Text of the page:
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Publication numberUS3372928 A
Publication typeGrant
Publication dateMar 12, 1968
Filing dateAug 13, 1965
Priority dateAug 13, 1965
Publication numberUS 3372928 A, US 3372928A, US-A-3372928, US3372928 A, US3372928A
InventorsShowalter Merle Robert
Original AssigneeShowalter Merle Robert
Export CitationBiBTeX, EndNote, RefMan
External Links: USPTO, USPTO Assignment, Espacenet
Exercising machines operable independently of the exercising person's applied force
US 3372928 A
Abstract  available in
Images(4)
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Claims  available in
Description  (OCR text may contain errors)

March 12, 1968 M. R. SHOWALTER S OPERABLE INDEPENDENI'LY EXERCISING MACHINE THE EXERCISING PERSON S APPLIED FORCE Filed Aug. 13, 1965 4 Sheets-Sheet l INVENTOR MERLE ROBERT SHOWALTER March 12, 1968 M. R. SHOWALTER ACHINES OPERABL THE EXERCISING PERSON EXERCISING M E INDEPENDENTLY O S APPLIED FORCE Filed Aug. 1 3, 1965 4 Sheets-Sheet 2 INVENIOR MERLE ROBERT SHOWALTER March 12, 1968 M. R. SHOWALTER 3,372,928

EXERCISING MACHINES OPERABLE INDEPENDBNTLY OF THE EXERCISING PERSON'S APPLIED FORCE Filed Aug. 13, 1965 4 Sheets-Sheet 3 60 45 MERLE ROBERT SHOWALTER 4 n t e 9 e W, h 2 S 7 3 M w m S Y LE4 TC NR E0 DF N ED mm mm mi L a w R0 0mm HOE S G R N II H MM MM em NE I E I cm R E 5 8X G 1 9 1 3 l m a m In c d N e l i M F 9 MERLE ROBERT SHOWALTER United States Patent Ofiice 3,372,928 Patented Mar. 12, 1968 3,372,928 EXERCISING MACHINES OPERABLE INDEPEND- ENTLY OF THE EXERCISING PERSONS AP- PLIED FORCE Merie Robert Showalter, 4733 Shoremeade Road, Richmond, Va. 23234 Filed Aug. 13, 1965, Ser. No. 479,528 10 Claims. (Cl. 272-67) The present invention relates to improvements in exercise machines. The object of this invention is to provide exercise machines which combine the advantages of static exercise, commonly called isometrics, exercises against a spring or weight, commonly called isotonics, and other valuable benefits exclusive of either mode of exertion, in the invented process hereinafter referred to as isometronics. Isometronics is the process by which an object immovable by muscular exertion in the direction of exercise is moved, either with or against the direction of exertion independent of the muscular efiort, while muscular effort is being exerted in the direction of exercise.

Isometronics make possible 100% exertion per movement, not possible with isotonics, combined with movement, not possible with isometrics. In addition, isometronics olfers the added exertion of the forcible overcoming of a muscle against the direction of its force; a type of exercise not provided by either isometrics or isotonics.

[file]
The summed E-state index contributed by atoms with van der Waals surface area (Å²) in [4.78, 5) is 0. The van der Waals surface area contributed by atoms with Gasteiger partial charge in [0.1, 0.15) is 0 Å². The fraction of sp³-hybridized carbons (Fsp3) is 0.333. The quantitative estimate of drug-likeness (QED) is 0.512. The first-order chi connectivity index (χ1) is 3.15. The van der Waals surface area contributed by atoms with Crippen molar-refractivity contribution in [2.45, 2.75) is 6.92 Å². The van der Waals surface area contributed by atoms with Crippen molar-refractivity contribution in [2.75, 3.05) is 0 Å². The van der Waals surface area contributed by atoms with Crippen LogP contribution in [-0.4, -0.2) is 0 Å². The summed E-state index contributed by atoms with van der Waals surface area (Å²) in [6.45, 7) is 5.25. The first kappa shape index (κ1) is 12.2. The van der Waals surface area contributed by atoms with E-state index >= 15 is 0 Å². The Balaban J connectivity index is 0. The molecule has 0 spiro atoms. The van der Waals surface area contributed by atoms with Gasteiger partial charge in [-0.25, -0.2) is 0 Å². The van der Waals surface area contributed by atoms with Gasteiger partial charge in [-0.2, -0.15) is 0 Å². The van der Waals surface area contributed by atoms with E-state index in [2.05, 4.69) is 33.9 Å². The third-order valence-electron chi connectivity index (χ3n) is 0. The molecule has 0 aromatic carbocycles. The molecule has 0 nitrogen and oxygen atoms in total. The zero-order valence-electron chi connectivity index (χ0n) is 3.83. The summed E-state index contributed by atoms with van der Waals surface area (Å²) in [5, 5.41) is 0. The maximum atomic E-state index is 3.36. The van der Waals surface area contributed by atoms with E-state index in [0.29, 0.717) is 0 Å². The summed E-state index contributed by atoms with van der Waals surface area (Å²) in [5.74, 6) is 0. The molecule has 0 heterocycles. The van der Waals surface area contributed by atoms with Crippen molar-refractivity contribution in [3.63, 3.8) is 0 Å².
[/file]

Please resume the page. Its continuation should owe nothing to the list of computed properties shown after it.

Added advantages of isometronics are the lack of danger of falling weights and snapping springs, common to many isotonic movements.

The drawings show four devices utilizing the isometronic process: a horizontal bar exercising machine, a ring exercise machine, a parallel plane exercising machine, and an arm wrestling exercising machine.

Referring now to the drawings, FIG. 1 is a perspective view of the horizontal bar isometronic exercise device.

FIG. 2 is a view of the device shown in FIG. 1 showing an overview of the method of synchronizing the movement of the two screw jacks.

FIG. 3 is a side view of the device shown in FIG. 1, showing mainly the formation of the supporting structure.

FIG. 4 is a cutaway view of the device shown in FIG. 1 taken from FIG. 2 at section line 4-4, illustrating the manner of connection of the motor, reduction unit, hearing and drive sprocket by means of chain drive with the two screw jacks and their respective bearings and sprockets.

FIG. 5 is a perspective view of the ring-handle isometronic exercise device.

FIG. 6 is a perspective view of the parallel planes isometronic exercising device.

FIG. 7 is a side view of the device shown in FIG. 6.

FIG. 8 is a perspective view of the pivoting member isometronic exercising device.

FIG. 9 is a side view of the device shown in FIG. 8.

Like numerals refer to like parts throughout the several figures.

Referring now to the construction shown in FIGS. 1 through 4, there is a platform 15 upon which the user stands, said platform being supported by a base structure 16. Within base structure 16 are reinforcing pieces .17, 18, and 19. These members are rigidly connected to two reinforced supporting structures of braces, comprising frames 6, 7, 8, and 9 and frames 10, 11, 12 and 13 of which numerals 8, 9, 10, and 11 denote main braces and numerals 6, 7, 12, and 13 denote secondary cross braces. Frames 6, 7, 8, 9, and 10, 11, 12, 13, are rigidly joined at their tops by a crosspiece 14.

Within this base and reinforcing framework extend two vertical tandem screw jacks extending from holes in the base (connected with bearings 31 and 32) to the extreme ends of the crosspiece 14, and also connected to bearings at their insertions (not shown for reasons of space) in the crosspiece.